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    Software spawns solutions

    Electrical and computer engineering department head Jerzy Rozenblit is leading a team whose goal is to implement computer algorithms to predict and avoid potential conflicts in time, of war and social unrest.
    Electrical and computer engineering department head Jerzy Rozenblit is leading a team whose goal is to implement computer algorithms to predict and avoid potential conflicts in time, of war and social unrest.

    Science and Technology

    A UA professor and a team that includes six UA students have received a $2.2 million grant from the U.S. Army to perfect a computer system that will function as a “”digital mediator”” in conflict situations.

    Using complex algorithms derived from millions of pieces of historical data, the Asymmetric Threat Response and Analysis Project, also known as ATRAP, makes predictions to avoid potential conflicts and can be used in times of war or social unrest, said Jerzy Rozenblit, who heads the electrical and computer engineering department and leads the project.

    Much like playing a game of chess, ATRAP attempts to analyze links and patterns of the past to make predictions on the outcome of the future, Rozenblit said.

    That analogy, however, can only extend so far.

    “”In chess, you know the board and the types of moves available,”” he said, “”but there is no rationality to how adversaries might act. The types of conflict that we are in are unpredictable.””

    Although ATRAP could be most beneficial to military personnel in predicting the actions of terrorists and criminal groups, the technology could also be applied to conflicts outside of war.

    “”In areas where there might be ethnic tensions, or conflicts because of religious or social issues, the algorithm attempts to analyze the variety of those tensions and the levels of animosity and then takes those factors into account to say, ‘What is the best action to keep everyone happy?’ “” Rozenblit said.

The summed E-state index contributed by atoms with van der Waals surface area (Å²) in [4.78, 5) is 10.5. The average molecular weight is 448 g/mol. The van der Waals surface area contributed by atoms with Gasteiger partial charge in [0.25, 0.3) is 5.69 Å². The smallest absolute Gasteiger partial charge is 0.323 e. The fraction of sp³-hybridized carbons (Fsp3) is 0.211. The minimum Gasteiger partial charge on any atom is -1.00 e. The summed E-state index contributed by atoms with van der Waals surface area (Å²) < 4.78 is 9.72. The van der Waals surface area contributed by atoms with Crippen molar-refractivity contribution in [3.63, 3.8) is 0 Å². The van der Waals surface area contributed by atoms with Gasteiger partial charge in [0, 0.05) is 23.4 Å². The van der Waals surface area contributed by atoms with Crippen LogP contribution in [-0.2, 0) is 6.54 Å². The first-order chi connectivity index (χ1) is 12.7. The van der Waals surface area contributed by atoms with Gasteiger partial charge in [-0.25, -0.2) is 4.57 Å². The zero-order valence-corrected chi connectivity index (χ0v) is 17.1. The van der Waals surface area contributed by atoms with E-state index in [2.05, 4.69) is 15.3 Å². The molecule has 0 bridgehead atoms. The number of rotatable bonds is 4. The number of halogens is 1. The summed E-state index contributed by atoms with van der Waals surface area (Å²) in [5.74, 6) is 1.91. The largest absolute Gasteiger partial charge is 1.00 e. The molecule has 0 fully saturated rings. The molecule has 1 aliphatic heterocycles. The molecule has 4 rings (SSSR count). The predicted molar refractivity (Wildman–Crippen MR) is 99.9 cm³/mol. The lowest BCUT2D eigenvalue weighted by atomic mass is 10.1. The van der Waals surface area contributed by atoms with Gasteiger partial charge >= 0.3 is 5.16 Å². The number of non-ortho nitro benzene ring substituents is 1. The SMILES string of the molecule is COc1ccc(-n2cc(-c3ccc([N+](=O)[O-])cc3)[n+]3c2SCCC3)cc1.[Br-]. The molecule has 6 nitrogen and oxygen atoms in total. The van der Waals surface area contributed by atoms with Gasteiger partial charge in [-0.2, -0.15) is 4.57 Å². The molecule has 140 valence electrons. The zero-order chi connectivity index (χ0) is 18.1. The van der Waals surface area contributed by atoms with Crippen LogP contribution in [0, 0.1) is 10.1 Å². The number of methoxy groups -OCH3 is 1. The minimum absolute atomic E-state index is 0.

From there, the solutions of the algorithms are given to whoever is in charge of governing the area or individuals in conflict, presenting a win-win situation for everyone, he said.

    “”This makes for a very nice extension to conflict situations,”” he said. “”Economic, political or social.””

    The technology, which has been in development for several years, could be implemented into the workings of military personnel, at least in a test phase, by December 2008, Rozenblit said.

    Ultimately, ATRAP will display data in graphical and 3-D format, making it easier to interpret.

    Similarly, ATRAP currently uses large software, but the goal is to make it fast and small enough to house in a personal digital assistant, or PDA, format deployable by many computers, he said.

    “”We use very powerful machines, but the smarter and more efficient the algorithms are, the smaller the platform,”” he said.

    The software has other potential uses.

    It could analyze past diseases to predict and counterbalance “”nasty strains”” that could arise in the future.

    “”For conventional diseases, we know how colds spread,”” said Rozenblit, who is also a surgery professor. “”With nasty strains of viruses – SARS, for example – if you know there’s early indication and predictive software, you can be better prepared.””

    Rozenblit and his team have been working extensively with Fort Huachuca doing theoretical work that uses analogy of evolution for many years, a practice that has often incorporated new UA graduates.

    Rozenblit hopes ATRAP could eventually create an environment of stability for both parties involved in a conflict.

    “”It is in our interest to create a course of action, with steps, to agree with ultimate satisfaction,”” he said.

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